Tag Archives: feedback

Egomaniac, You Never Listen


A while ago I wrote “The Art of Testing”, where I explain how one problem with getting feedback from drivers, is that the results they get aren’t in my opinion reliable. Developing a car is complicated, and when someone comes to you and says “This was so much faster, easier”, whatever, it has to be taken with a grain of salt. In the end I need to do everything myself, so to a large extent feedback is not required, until I want to verify my findings.

I got the idea for this post because today at the track I was verifying some of my findings. What I like to do is watch another driver drive so I get an idea how they drive their car, and then either give my car to them, or if they are running a JQ already, have them adjust something that I want to test, on their car. In both cases I then watch them on the track to see the difference, and then ask them what they thought. I first ask what they thought in general, and don’t let them know what my specific interest is, as I want to see if it was a big enough point that they mention it themselves. Let’s say I think my car, or a setting makes the car exceptionally fast in hairpins. I won’t ask how was the car in hairpins, but I will be hoping they mention it. This way I will know that I have found something others agree on too. If they don’t mention the things I was looking for, I will ask more precise questions, but without guiding them as to what the answer should be.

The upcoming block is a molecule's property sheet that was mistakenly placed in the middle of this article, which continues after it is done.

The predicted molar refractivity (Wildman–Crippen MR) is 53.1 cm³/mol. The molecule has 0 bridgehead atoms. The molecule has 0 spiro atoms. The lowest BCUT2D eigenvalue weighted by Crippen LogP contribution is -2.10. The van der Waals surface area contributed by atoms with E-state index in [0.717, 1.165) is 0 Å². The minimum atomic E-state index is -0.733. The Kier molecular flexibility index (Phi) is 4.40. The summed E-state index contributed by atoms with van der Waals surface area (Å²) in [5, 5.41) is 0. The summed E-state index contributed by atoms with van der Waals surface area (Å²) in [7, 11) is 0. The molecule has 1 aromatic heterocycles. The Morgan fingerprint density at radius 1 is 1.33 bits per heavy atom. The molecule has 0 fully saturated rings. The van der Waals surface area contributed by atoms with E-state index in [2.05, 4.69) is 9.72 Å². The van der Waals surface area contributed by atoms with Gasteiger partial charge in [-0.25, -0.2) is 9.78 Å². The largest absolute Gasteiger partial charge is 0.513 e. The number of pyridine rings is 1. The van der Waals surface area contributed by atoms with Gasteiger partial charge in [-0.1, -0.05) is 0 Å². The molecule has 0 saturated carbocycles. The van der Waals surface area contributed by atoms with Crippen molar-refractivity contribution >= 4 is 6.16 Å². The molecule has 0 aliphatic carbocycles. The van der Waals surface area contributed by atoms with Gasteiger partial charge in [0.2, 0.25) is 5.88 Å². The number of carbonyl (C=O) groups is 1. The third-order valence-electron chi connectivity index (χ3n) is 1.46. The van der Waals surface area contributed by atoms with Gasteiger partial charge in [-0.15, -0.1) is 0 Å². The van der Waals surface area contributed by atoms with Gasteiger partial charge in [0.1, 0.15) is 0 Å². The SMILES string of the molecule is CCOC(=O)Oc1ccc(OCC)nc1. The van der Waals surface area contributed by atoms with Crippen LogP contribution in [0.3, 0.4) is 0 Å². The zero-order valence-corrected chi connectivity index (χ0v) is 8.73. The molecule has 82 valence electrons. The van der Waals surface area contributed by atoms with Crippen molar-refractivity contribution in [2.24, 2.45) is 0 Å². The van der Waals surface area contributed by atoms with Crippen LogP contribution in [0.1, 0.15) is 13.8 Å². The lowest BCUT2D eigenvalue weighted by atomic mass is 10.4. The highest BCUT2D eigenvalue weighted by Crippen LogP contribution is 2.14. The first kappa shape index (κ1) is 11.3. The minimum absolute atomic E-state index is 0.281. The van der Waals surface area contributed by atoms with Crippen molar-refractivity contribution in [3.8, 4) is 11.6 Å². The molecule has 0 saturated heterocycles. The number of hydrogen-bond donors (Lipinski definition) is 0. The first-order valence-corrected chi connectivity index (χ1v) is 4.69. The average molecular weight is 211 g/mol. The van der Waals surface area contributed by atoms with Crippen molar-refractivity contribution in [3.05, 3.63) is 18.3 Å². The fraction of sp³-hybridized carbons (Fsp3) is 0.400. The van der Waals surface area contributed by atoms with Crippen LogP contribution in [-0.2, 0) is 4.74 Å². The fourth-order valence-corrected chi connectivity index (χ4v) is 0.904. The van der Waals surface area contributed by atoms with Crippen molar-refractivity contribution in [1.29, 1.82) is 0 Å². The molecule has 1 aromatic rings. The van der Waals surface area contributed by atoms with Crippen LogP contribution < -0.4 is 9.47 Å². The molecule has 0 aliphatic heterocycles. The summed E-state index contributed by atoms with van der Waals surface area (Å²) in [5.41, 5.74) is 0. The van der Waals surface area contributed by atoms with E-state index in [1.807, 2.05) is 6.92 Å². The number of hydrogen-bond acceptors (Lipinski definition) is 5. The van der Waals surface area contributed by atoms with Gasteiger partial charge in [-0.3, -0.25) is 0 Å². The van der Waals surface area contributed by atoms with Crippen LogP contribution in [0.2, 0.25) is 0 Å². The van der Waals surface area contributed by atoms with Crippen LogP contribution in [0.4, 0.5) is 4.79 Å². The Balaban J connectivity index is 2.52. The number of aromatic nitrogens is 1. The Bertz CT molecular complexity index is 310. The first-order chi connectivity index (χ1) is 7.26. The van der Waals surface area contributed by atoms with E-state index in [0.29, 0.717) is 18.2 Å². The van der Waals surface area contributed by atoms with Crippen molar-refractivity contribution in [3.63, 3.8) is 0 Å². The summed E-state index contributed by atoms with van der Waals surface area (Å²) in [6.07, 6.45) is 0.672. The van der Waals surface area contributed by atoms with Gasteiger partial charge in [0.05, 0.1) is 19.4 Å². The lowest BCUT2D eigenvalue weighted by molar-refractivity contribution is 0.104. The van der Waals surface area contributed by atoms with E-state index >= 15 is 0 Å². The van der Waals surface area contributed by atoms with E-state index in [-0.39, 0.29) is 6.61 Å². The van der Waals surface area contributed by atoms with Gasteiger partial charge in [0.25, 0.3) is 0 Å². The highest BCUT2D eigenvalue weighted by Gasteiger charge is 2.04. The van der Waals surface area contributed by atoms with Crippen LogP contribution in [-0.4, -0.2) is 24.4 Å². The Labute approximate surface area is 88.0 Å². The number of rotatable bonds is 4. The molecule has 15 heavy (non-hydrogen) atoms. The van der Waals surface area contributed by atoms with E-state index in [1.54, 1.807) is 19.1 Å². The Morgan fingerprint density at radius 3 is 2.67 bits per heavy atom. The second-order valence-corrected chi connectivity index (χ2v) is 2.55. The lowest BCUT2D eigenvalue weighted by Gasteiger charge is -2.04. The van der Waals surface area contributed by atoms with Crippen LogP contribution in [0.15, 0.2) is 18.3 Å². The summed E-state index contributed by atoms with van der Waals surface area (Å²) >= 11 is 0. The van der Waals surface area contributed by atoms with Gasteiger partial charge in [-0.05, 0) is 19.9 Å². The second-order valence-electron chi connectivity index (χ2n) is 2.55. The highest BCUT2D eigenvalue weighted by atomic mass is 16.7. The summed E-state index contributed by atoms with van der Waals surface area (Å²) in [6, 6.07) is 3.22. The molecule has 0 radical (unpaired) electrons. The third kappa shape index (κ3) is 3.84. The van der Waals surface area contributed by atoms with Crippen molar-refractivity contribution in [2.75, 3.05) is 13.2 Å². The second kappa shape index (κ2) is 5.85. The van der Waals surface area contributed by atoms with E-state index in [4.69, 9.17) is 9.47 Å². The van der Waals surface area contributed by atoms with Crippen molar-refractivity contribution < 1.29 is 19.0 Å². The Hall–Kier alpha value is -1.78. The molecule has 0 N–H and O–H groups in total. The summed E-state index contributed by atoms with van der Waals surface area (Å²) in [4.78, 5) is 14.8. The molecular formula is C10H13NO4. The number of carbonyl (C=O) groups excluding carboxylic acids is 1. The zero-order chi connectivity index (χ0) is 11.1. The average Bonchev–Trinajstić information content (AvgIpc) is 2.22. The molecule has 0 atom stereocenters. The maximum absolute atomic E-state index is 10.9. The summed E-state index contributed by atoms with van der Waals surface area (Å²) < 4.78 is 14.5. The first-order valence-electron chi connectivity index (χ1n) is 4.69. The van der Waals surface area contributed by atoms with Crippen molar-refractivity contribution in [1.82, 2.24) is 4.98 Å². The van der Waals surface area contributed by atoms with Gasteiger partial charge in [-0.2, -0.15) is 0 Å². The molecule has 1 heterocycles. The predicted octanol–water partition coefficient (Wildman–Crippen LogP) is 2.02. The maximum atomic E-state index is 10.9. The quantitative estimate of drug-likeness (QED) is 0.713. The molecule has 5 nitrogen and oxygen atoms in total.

I also like to get feedback from different skill levels. I think complete beginners aren’t valuable, some people may disagree, but there is no value for me in that. Every person will be different, it’s irrelevant. What I look for is someone who is new enough to where they can drive around the track consistently, but are still relatively inexperienced as far as setup goes. I also have someone test that is a national level driver, this way I get a broader range of feedback. The car will also be driven in a different way so I can actually tell what the car is doing on the track. The less experienced a driver is, the longer it will take them to adjust to the car, and you can tell what it is doing wrong, or different easier than if a very good driver was driving it.

So there you go, there is more to it than you think isn’t there.

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